In addition to the basic combat moves, War can also use four types of “wrath” powers, which are essentially the game’s magical abilities. There’s a decent amount of variation in the enemies and mini-bosses, both big and small, that you’ll face throughout the game. Some of them require you to evade attacks effectively as a single hit can take a significant chunk of War’s health bar. Yet the combat always remains accessible and never gets overwhelming enough to cause frustration.


Killing enemies, opening chests and breaking objects nets you various types of souls. These range from green healing souls, yellow souls which boost your magic meter and finally blue souls which are the game’s currency. In almost every major area of the game you’ll find the demon Vulgrim, who in addition to providing fast travel services via inter-dimensional “serpent holes”, also doubles up as the game’s merchant. Much like every other hack-n-slash game, you can buy new moves and abilities and also upgrade your existing ones. New weapons, enchantments and other supporting items can also be purchased at the cost of a few blue souls. You’ll generally find souls in plenty (especially if you keep an eye out for chests) and will be able to buy pretty much all that you would need throughout the game.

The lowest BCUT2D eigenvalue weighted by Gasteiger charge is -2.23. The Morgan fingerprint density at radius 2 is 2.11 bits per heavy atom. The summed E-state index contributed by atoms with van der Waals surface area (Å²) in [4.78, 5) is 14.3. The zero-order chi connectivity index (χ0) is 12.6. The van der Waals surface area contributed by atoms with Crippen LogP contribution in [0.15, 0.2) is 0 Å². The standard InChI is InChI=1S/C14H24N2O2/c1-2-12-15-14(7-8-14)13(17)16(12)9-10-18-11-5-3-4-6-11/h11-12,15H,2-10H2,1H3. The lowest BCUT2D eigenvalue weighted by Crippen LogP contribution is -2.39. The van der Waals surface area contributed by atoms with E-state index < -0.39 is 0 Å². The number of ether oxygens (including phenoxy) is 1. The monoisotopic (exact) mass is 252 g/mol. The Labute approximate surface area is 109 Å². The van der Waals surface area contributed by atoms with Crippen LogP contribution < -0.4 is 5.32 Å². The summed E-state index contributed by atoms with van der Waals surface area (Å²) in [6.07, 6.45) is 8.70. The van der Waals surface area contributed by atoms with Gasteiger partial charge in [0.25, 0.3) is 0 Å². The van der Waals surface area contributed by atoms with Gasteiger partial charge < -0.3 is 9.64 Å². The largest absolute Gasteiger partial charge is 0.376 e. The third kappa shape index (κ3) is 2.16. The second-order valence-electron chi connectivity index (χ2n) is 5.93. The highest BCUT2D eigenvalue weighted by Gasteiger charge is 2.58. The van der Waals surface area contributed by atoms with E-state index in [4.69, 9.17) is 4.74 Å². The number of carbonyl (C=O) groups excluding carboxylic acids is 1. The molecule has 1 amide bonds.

As the story progresses, War eventually reunites with his fiery steed Ruin. In some of the game’s larger areas, Ruin can be summoned at any time to cover long distances quickly, and I don’t think at this point I even need to bring up Zelda again. War can fight on horseback and his attacks do far more damage while riding. There are a couple of sequences that involve fighting on horseback that are quite memorable and a lot of fun to play through. There are also a few instances where War gets a chance to wield a heavy gun-like weapon dropped by certain enemies. At this point the game effectively turns into a third-person shooter. Using these guns and blasting through hordes of enemies is genuinely fun. Throw in an on-rails flying section (reminiscent of Panzer Dragoon) where you ride a gryphon-like creature and you can see the gameplay has a great amount of variety in it. It rarely ever gets monotonous or repetitive.




Darksiders is penned by comic book artist Joe Madureira (a.k.a. Joe Mad), and it’s quite evident from the game’s larger than life comic book-style art direction and dialog. The visuals look like a cross between World of Warcraft and Fable and the environments are quite varied, from post-apocalyptic urban areas to lush green valleys with shimmering waterfalls to dusty desert wastelands. While the graphics are commendable in an artistic way, the game engine unfortunately does not hold up well enough. The frame rates are somewhat inconsistent, even when there isn’t much happening on screen and the general lack of anti-aliasing is quite noticeable in certain areas. The game is still quite playable though and the thankfully the engaging nature of the gameplay will make you look past most of the technical inconsistencies. The voice acting is pretty good and deserves special mention. It may come off as cheesy initially but it suits the over-the-top nature of the story. Almost all characters in the game are either angels or demons and sound appropriately menacing.